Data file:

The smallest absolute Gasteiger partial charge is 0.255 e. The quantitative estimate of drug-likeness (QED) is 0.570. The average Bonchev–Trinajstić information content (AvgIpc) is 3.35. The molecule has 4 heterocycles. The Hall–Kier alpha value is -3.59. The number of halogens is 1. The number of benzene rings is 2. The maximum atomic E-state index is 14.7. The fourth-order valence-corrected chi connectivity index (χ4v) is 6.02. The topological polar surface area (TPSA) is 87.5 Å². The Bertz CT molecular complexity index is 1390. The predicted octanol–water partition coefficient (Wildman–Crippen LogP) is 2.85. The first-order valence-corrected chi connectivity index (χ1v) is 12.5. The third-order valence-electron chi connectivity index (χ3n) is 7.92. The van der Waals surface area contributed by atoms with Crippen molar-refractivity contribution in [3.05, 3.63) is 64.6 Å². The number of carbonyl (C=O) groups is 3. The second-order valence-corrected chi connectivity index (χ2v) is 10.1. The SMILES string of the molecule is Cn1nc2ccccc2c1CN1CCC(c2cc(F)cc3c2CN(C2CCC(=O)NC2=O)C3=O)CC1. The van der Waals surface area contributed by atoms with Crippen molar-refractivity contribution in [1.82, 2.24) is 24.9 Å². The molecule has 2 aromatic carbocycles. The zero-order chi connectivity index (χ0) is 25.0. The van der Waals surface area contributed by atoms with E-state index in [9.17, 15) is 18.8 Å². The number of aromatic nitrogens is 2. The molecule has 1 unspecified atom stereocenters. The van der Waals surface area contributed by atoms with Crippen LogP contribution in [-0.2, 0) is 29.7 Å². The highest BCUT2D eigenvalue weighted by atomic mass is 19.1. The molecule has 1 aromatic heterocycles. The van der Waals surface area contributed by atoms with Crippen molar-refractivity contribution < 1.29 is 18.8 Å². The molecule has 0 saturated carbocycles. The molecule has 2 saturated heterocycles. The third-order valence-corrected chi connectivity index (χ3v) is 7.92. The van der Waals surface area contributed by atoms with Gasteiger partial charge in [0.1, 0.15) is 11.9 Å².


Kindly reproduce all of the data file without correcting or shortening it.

The smallest absolute Gasteiger partial charge is 0.255 e. The quantitative estimate of drug-likeness (QED) is 0.570. The average Bonchev–Trinajstić information content (AvgIpc) is 3.35. The molecule has 4 heterocycles. The Hall–Kier alpha value is -3.59. The number of halogens is 1. The number of benzene rings is 2. The maximum atomic E-state index is 14.7. The fourth-order valence-corrected chi connectivity index (χ4v) is 6.02. The topological polar surface area (TPSA) is 87.5 Å². The Bertz CT molecular complexity index is 1390. The predicted octanol–water partition coefficient (Wildman–Crippen LogP) is 2.85. The first-order valence-corrected chi connectivity index (χ1v) is 12.5. The third-order valence-electron chi connectivity index (χ3n) is 7.92. The van der Waals surface area contributed by atoms with Crippen molar-refractivity contribution in [3.05, 3.63) is 64.6 Å². The number of carbonyl (C=O) groups is 3. The second-order valence-corrected chi connectivity index (χ2v) is 10.1. The SMILES string of the molecule is Cn1nc2ccccc2c1CN1CCC(c2cc(F)cc3c2CN(C2CCC(=O)NC2=O)C3=O)CC1. The van der Waals surface area contributed by atoms with Crippen molar-refractivity contribution in [1.82, 2.24) is 24.9 Å². The molecule has 2 aromatic carbocycles. The zero-order chi connectivity index (χ0) is 25.0. The van der Waals surface area contributed by atoms with E-state index in [9.17, 15) is 18.8 Å². The number of aromatic nitrogens is 2. The molecule has 1 unspecified atom stereocenters. The van der Waals surface area contributed by atoms with Crippen LogP contribution in [-0.2, 0) is 29.7 Å². The highest BCUT2D eigenvalue weighted by atomic mass is 19.1. The molecule has 1 aromatic heterocycles. The van der Waals surface area contributed by atoms with Crippen molar-refractivity contribution < 1.29 is 18.8 Å². The molecule has 0 saturated carbocycles. The molecule has 2 saturated heterocycles. The third-order valence-corrected chi connectivity index (χ3v) is 7.92. The van der Waals surface area contributed by atoms with Gasteiger partial charge in [0.1, 0.15) is 11.9 Å².